In a statement issued on 8 June, Olam addressed a land dispute by local villagers regarding the granting of land rights in Laos where the international company operates a coffee growing subsidiary, Outspan Bolovens. The statement followed a CorpWatch story published on 4 June, which r
eported on local delegations from Southern Laos who were challenging Lao authorities and the Singapore-based agribusiness, saying Outspan Bolovens has taken their lands. The CorpWatch report criticised Olam for commencing land development on the area beyond the 150 hectares that had been originally granted by the provincial government, before being given permissions in place from the national government to plant a larger area.
“It had been our understanding that this was the accepted practice that the decision as to the grant and use of land is made at local level where a survey is done and map produced, and if no reservations are expressed, it is sent to national Government in order that a certificate can be formally issued i.e. in local practice, possession of the certificate is merely a formality once the provincial recommendation has been made,” Olam says in the statement. “Olam is now fully cognisant of the difference between national standards in Laos compared with international practices that we consider appropriate for our work.”
The statement notes that Olam has been looking at the issue since December 2011, when an international NGO brought some issues concerning this plantation to their attention. To investigate, the company says it appointed an international consultancy to define an approach, and as a result sent a team of three non-Olam personnel to carry out an audit. The team comprised of two Dutch consultants: one in natural resources to focus on land issues; one a social specialist on community based issues and the third a local consultant to ensure that cultural and gender considerations were handled appropriately.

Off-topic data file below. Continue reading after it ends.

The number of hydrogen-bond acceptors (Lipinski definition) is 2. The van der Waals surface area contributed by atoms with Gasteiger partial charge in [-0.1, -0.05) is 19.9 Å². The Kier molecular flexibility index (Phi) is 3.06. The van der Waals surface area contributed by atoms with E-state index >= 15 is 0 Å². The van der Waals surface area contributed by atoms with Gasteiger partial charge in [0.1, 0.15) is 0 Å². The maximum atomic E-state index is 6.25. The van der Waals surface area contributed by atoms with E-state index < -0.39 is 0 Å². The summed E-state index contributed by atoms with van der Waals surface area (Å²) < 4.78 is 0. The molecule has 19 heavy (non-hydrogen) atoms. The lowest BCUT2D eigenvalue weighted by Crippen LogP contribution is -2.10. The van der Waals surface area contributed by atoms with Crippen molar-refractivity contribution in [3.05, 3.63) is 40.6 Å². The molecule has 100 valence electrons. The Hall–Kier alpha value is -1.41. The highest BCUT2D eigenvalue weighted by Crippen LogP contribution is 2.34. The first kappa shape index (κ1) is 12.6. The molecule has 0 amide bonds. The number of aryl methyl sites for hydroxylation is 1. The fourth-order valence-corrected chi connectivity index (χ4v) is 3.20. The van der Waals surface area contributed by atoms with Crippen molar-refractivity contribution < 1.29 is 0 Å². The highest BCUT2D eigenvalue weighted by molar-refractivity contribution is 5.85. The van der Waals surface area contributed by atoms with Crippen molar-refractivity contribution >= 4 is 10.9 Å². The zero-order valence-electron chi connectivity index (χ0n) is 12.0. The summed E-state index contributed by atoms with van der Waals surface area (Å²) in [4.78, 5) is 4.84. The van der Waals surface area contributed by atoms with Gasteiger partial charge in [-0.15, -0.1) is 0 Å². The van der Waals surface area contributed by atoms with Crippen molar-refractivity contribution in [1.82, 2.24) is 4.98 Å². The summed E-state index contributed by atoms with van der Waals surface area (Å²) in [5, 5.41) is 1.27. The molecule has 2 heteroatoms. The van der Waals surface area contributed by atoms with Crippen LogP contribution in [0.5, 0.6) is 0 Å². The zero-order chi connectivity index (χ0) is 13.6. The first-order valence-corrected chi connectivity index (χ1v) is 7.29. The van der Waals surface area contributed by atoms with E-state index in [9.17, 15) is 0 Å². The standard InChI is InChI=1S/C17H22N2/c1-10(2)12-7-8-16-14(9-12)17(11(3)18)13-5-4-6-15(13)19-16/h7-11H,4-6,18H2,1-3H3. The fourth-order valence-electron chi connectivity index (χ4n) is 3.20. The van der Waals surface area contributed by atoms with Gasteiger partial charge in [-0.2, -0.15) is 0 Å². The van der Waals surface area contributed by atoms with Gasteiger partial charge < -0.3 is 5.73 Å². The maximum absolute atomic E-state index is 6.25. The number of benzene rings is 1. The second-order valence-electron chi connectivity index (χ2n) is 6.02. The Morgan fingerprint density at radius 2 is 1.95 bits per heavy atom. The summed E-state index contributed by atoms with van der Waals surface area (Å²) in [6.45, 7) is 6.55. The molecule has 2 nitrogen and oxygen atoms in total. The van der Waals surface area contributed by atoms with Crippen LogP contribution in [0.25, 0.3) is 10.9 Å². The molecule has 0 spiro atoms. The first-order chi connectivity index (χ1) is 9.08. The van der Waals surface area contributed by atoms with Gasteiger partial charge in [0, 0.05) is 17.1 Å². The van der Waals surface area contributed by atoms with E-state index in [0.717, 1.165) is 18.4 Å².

Following a review with local stakeholders, comprising of the government, community leaders, local farmers and a representative NGO, Olam says it’s currently in a 12 week consultation period to seek resolution with the communities. Olam says that among the recommendations includes a reactivation of the provincial government-led committee, established in early 2011 to address potential local issues concerning plantation developments.
“This time we have recommended broader representation on the committee including Outspan Bolovens and a representative NGO,” the company says. “We are also actively recruiting a qualified, local community specialist to be based in Laos to ensure that we are able to build strong local relationships and contribute to economic development in the area.”
The company notes that it hopes to resolve community issues by the end of August and plans to make the outcome public.